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Nov 17, 2016 6 Min Read

Africa Rising to Forest Landscape Restoration

One year ago African countries gathered in Durban, South Africa for the XIV World Forestry Congress (WFC). This was the first time this significant conference was taking place on African soil. Looking back on how successful the conference was I can confidently say that this was a major motivation for Africa to champion a restoration agenda and implement strategies on sustainable landscape restoration. I first came to learn about AFR 100 (the African Forest Landscape Restoration Initiative; a country-led effort to bring 100 million hectares of land in Africa into restoration by 2030) when I attended the XIV World Forestry Congress representing Kijani Forests for Change as a youth speaker on forest landscape restoration. You can read all about that, here.

Kijani Brochure displayed at the AFR 100 Conference

AFR 100 has since made great efforts in mobilizing African countries to share in the agenda of forest landscape restoration of 100 million hectares by 2030. Kenya has committed to restore 5.1 million ha of degraded forest land. This has been followed by a series of consultation meetings to develop restoration options for the degraded landscapes. In addition, stakeholders participated in a regional consultation workshop that took place in Addis Ababa from 12th to 14th of October.

Mr.Peter Ndunda (WRI Kenya) making a presentation during the AFR regional conference

The regional workshop provided a platform for the African countries, donors, partner organizations and supporters to brainstorm on some of the pertinent issues that may hinder achievement of restoring 100 million ha by 2030.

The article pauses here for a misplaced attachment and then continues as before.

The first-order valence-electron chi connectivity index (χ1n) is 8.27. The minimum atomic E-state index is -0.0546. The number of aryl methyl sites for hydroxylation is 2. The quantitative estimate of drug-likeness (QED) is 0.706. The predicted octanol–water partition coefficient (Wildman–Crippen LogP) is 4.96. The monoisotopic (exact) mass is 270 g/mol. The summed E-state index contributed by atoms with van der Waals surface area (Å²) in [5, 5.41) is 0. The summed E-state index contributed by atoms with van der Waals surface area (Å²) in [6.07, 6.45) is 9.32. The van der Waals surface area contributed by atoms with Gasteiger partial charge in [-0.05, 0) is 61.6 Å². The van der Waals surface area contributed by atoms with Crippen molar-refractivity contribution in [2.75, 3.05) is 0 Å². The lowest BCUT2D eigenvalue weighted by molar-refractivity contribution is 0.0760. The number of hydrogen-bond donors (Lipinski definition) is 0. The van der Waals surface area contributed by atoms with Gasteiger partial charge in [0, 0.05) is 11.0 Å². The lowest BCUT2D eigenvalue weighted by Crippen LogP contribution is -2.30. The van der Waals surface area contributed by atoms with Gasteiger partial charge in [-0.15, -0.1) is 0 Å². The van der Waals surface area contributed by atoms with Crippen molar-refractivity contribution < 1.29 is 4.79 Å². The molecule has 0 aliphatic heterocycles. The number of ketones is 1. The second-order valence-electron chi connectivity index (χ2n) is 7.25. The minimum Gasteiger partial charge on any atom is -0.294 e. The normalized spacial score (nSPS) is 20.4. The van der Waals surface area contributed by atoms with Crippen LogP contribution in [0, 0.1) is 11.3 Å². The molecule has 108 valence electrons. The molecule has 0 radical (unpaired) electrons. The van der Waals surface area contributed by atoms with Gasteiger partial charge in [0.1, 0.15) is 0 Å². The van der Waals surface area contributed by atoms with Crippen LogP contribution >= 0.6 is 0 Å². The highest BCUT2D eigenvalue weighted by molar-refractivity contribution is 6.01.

As a young conservationist, being part of this initiative and representing my organization Kijani Forests for Change was a great privilege. I was able to learn, share our experience as an upcoming organization in forest conservation and exchange ideas with other participants. We studied successful case studies that have shown the possibilities of undertaking sustainable forest restoration. Participating in this regional workshop gave me hope for the future of African forests. Surrounded by a wealth of knowledge and experiences from other African countries like Niger, Congo, Senegal, Ethiopia, among others I felt relieved that something is being done, and strategies are being developed, to save our African forests.

Erick Ogallo representing Kijani Forests for change during the AFR 100 Conference discussions

I was given hope that when upcoming generations ask what effort we made to save our forests, at least I will be able to say with confidence that my generation recognized the gravity of the challenges and came together to fight for sustainable solutions. Only time will tell what our impact with be. AFR 100 is definitely working towards addressing these tough questions. On the other hand, as I interacted with other stakeholders I came to realize that this was not an easy task and it required the efforts of all of us – you and me included! It requires persistent collaboration and constant commitment by African citizens, donors and other stakeholders. Moreover, success relies on political goodwill through favorable policies towards initiatives such as AFR 100. The allocation of valuable resources, and making forest landscape restoration a priority among African heads of state will go a long way to giving these efforts real traction.

“A warm welcome to the AFR 100 conference “ says Sean Dewitt (Director, Global Restoration Initiative)

In this journey the youth are not left behind, as there is strong conviction that the sustainability of AFR 100 lies in their adoption of this initiative. Youth should drive this agenda to their peers to get actively engaged in forest landscape restoration for livelihoods establishment and employment creation. We at Kijani Forests for change strongly believe that young people have the capacity to build innovations that can propel sustainable economic empowerment by linking the challenge of climate change with socio-economic opportunities for communities in Africa.

Just as the late Wangari Maathai said, “we are called to assist the Earth to heal her wounds and in the process heal our own – indeed, to embrace the whole creation in all its diversity, beauty and wonder.” This will happen if we see the need to revive our sense of belonging to a larger family of life, with which we have shared our evolutionary process. Let’s all embrace the forest landscape restoration agenda for the sustainability of our African forests. The time is now!


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